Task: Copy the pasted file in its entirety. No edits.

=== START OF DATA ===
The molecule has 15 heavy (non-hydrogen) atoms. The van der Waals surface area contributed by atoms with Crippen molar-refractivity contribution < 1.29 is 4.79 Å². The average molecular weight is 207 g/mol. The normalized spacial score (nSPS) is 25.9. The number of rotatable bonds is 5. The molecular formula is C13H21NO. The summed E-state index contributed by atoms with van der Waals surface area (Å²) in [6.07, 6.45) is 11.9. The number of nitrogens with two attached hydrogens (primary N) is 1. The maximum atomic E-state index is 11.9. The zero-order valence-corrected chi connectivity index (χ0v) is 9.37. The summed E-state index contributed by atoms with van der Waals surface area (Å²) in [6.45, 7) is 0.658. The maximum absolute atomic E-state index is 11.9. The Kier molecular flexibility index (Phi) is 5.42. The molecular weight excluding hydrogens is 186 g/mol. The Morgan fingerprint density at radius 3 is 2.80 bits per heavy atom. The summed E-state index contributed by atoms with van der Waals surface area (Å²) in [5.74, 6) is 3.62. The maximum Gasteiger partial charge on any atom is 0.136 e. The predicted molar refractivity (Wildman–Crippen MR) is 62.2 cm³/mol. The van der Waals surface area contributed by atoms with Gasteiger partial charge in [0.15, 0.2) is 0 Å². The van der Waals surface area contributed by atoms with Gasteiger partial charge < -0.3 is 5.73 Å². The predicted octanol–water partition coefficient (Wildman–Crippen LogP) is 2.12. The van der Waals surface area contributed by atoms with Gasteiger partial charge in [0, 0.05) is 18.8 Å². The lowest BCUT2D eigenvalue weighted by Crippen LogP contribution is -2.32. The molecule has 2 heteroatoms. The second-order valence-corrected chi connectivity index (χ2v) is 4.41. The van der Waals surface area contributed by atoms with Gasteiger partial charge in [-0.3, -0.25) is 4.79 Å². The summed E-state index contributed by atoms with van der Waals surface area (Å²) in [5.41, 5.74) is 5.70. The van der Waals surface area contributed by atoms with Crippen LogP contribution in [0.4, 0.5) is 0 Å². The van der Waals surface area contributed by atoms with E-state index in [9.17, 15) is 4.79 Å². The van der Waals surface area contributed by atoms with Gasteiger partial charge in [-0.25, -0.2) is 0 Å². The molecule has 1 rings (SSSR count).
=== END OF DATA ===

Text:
The molecule has 15 heavy (non-hydrogen) atoms. The van der Waals surface area contributed by atoms with Crippen molar-refractivity contribution < 1.29 is 4.79 Å². The average molecular weight is 207 g/mol. The normalized spacial score (nSPS) is 25.9. The number of rotatable bonds is 5. The molecular formula is C13H21NO. The summed E-state index contributed by atoms with van der Waals surface area (Å²) in [6.07, 6.45) is 11.9. The number of nitrogens with two attached hydrogens (primary N) is 1. The maximum atomic E-state index is 11.9. The zero-order valence-corrected chi connectivity index (χ0v) is 9.37. The summed E-state index contributed by atoms with van der Waals surface area (Å²) in [6.45, 7) is 0.658. The maximum absolute atomic E-state index is 11.9. The Kier molecular flexibility index (Phi) is 5.42. The molecular weight excluding hydrogens is 186 g/mol. The Morgan fingerprint density at radius 3 is 2.80 bits per heavy atom. The summed E-state index contributed by atoms with van der Waals surface area (Å²) in [5.74, 6) is 3.62. The maximum Gasteiger partial charge on any atom is 0.136 e. The predicted molar refractivity (Wildman–Crippen MR) is 62.2 cm³/mol. The van der Waals surface area contributed by atoms with Gasteiger partial charge in [0.15, 0.2) is 0 Å². The van der Waals surface area contributed by atoms with Gasteiger partial charge < -0.3 is 5.73 Å². The predicted octanol–water partition coefficient (Wildman–Crippen LogP) is 2.12. The van der Waals surface area contributed by atoms with Gasteiger partial charge in [0, 0.05) is 18.8 Å². The lowest BCUT2D eigenvalue weighted by Crippen LogP contribution is -2.32. The molecule has 2 heteroatoms. The second-order valence-corrected chi connectivity index (χ2v) is 4.41. The van der Waals surface area contributed by atoms with Gasteiger partial charge in [-0.3, -0.25) is 4.79 Å². The summed E-state index contributed by atoms with van der Waals surface area (Å²) in [5.41, 5.74) is 5.70. The van der Waals surface area contributed by atoms with Crippen LogP contribution in [0.4, 0.5) is 0 Å². The van der Waals surface area contributed by atoms with E-state index in [9.17, 15) is 4.79 Å². The van der Waals surface area contributed by atoms with Gasteiger partial charge in [-0.25, -0.2) is 0 Å². The molecule has 1 rings (SSSR count).